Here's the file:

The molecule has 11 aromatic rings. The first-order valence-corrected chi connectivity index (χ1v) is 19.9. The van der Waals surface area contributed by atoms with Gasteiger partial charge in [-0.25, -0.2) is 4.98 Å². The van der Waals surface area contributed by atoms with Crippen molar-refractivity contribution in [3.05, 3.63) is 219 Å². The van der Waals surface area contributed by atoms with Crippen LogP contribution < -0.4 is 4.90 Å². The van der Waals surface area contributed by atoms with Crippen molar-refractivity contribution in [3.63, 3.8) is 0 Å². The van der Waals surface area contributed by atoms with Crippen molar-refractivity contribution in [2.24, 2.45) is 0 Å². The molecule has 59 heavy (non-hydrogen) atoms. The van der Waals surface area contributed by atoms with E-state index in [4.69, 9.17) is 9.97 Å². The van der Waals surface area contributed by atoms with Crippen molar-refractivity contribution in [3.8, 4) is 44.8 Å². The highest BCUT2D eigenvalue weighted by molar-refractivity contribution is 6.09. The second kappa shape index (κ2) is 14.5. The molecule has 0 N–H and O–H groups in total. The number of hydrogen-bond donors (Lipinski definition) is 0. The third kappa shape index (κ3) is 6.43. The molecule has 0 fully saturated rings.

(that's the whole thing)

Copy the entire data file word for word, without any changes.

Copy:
The molecule has 11 aromatic rings. The first-order valence-corrected chi connectivity index (χ1v) is 19.9. The van der Waals surface area contributed by atoms with Gasteiger partial charge in [-0.25, -0.2) is 4.98 Å². The van der Waals surface area contributed by atoms with Crippen molar-refractivity contribution in [3.05, 3.63) is 219 Å². The van der Waals surface area contributed by atoms with Crippen LogP contribution < -0.4 is 4.90 Å². The van der Waals surface area contributed by atoms with Crippen molar-refractivity contribution in [3.63, 3.8) is 0 Å². The van der Waals surface area contributed by atoms with Crippen molar-refractivity contribution in [2.24, 2.45) is 0 Å². The molecule has 59 heavy (non-hydrogen) atoms. The van der Waals surface area contributed by atoms with E-state index in [4.69, 9.17) is 9.97 Å². The van der Waals surface area contributed by atoms with Crippen molar-refractivity contribution in [3.8, 4) is 44.8 Å². The highest BCUT2D eigenvalue weighted by molar-refractivity contribution is 6.09. The second kappa shape index (κ2) is 14.5. The molecule has 0 N–H and O–H groups in total. The number of hydrogen-bond donors (Lipinski definition) is 0. The third kappa shape index (κ3) is 6.43. The molecule has 0 fully saturated rings.